Bayou St. John

The third-oldest racetrack in the country sits just off Esplanade Avenue, among the houses of Bayou St. John. The popular Starlight Racing series, held Friday nights, features live music, DJs, food trucks, a beer garden, and go-go dancers dressed as jockeys. The grounds are also home to the New Orleans Jazz and Heritage Festival. For the clubhouse, be sure to make reservations and be aware that proper attire is required—in this case that means collared shirts, closed shoes, and no shorts.

1751 Gentilly Blvd., New Orleans, LA, 70119, USA
504-943–2200-box and restaurant reservations
Sight Details
Rate Includes: Grandstand free, clubhouse $10, Thanksgiving–Mar., check website for hrs, Closed May–Oct.

Lake Lawn Metairie Cemetery

Mid-City

The largest cemetery in the metropolitan area, known to locals simply as Metairie Cemetery, is the final resting place of nine Louisiana governors, seven New Orleans mayors, and musician Louis Prima. Many of New Orleans's prominent families are also interred here in elaborate monuments ranging from Gothic crypts to Romanesque mausoleums to Egyptian pyramids. The arrangement of tombs reflects the cemetery's former life as a horse-racing track, with the tombs arranged around the perimeter and interior. Cemetery staff are happy to offer a map to anyone who asks.

Longue Vue House and Gardens

Lakewood

While technically in the Lakewood neighborhood, this beautiful destination is within easy walking distance of the Mid-City streetcar. Fourteen separate gardens are arranged throughout the 8 acres of the beautifully maintained property, embellished with fountains, architectural flourishes, and gorgeous pathways of hand-laid Mexican pebbles and rough-cut marble. This city estate, now a National Historic Landmark, was fashioned in the 1940s after the great country houses of England, and the villa-style mansion is decorated with its original furnishings of English and American antiques, priceless tapestries, modern art, and porcelain. Longue Vue is open Tuesday through Sunday, and guests can visit the house by guided tour or explore the gardens at their own leisure. Themed gardens include the formal Spanish court, modeled after a 14th-century Spanish garden, as well as a Discovery Garden, which introduces kids to the intricacies and wonders of horticulture.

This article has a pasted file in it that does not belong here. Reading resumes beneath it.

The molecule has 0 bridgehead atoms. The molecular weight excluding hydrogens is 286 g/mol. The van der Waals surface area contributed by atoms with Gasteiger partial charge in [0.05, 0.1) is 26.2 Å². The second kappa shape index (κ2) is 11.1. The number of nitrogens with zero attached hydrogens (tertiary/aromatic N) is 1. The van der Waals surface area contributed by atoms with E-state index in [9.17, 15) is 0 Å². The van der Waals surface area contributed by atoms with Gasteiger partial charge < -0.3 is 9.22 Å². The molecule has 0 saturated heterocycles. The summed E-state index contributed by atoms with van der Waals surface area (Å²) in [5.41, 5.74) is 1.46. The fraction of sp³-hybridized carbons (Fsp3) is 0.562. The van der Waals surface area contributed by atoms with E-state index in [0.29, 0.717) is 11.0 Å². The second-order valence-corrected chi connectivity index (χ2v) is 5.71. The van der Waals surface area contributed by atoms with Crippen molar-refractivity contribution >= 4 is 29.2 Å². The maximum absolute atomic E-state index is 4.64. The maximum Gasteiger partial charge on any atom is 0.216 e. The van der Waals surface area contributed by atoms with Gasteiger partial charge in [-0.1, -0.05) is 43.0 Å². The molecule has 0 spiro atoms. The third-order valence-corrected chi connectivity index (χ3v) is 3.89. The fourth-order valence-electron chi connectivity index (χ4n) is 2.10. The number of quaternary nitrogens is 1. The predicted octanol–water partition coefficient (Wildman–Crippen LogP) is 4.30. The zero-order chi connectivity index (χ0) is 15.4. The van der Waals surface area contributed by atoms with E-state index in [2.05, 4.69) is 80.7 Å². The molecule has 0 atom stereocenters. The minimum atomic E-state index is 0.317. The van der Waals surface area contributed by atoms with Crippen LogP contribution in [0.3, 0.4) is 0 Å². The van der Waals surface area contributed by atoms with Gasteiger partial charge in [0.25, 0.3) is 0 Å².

While the verdant gardens are open year round, March and April see the amarillos, daffodils, azaleas, spring snowdrops, tulips, and poppies in full bloom.

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7 Bamboo Rd., New Orleans, LA, 70124, USA
504-488–5488
Sight Details
Rate Includes: House and garden guided tour $18, self-guided tour $8, Mon.–Sat. 10–5, Sun. 1–5, Closed Mon.

Luling Mansion

Bayou St. John

Also called the "Jockey's Mansion," this massive, three-story Italianate mansion is a neighborhood landmark (and now a popular setting for Hollywood film crews). Designed by the prominent New Orleans architect James Gallier Jr., it was built in 1865 for Florence A. Luling, whose family had made a fortune selling turpentine to Union soldiers when they occupied New Orleans during the Civil War. When the Louisiana Jockey Club took over the Creole Race Course (now the Fair Grounds) in 1871, they purchased the mansion and used it as a clubhouse for the next 20-odd years. It is not open to the public.

1436–1438 Leda St., New Orleans, LA, 70119, USA

New Orleans Jazz and Heritage Festival

Bayou St. John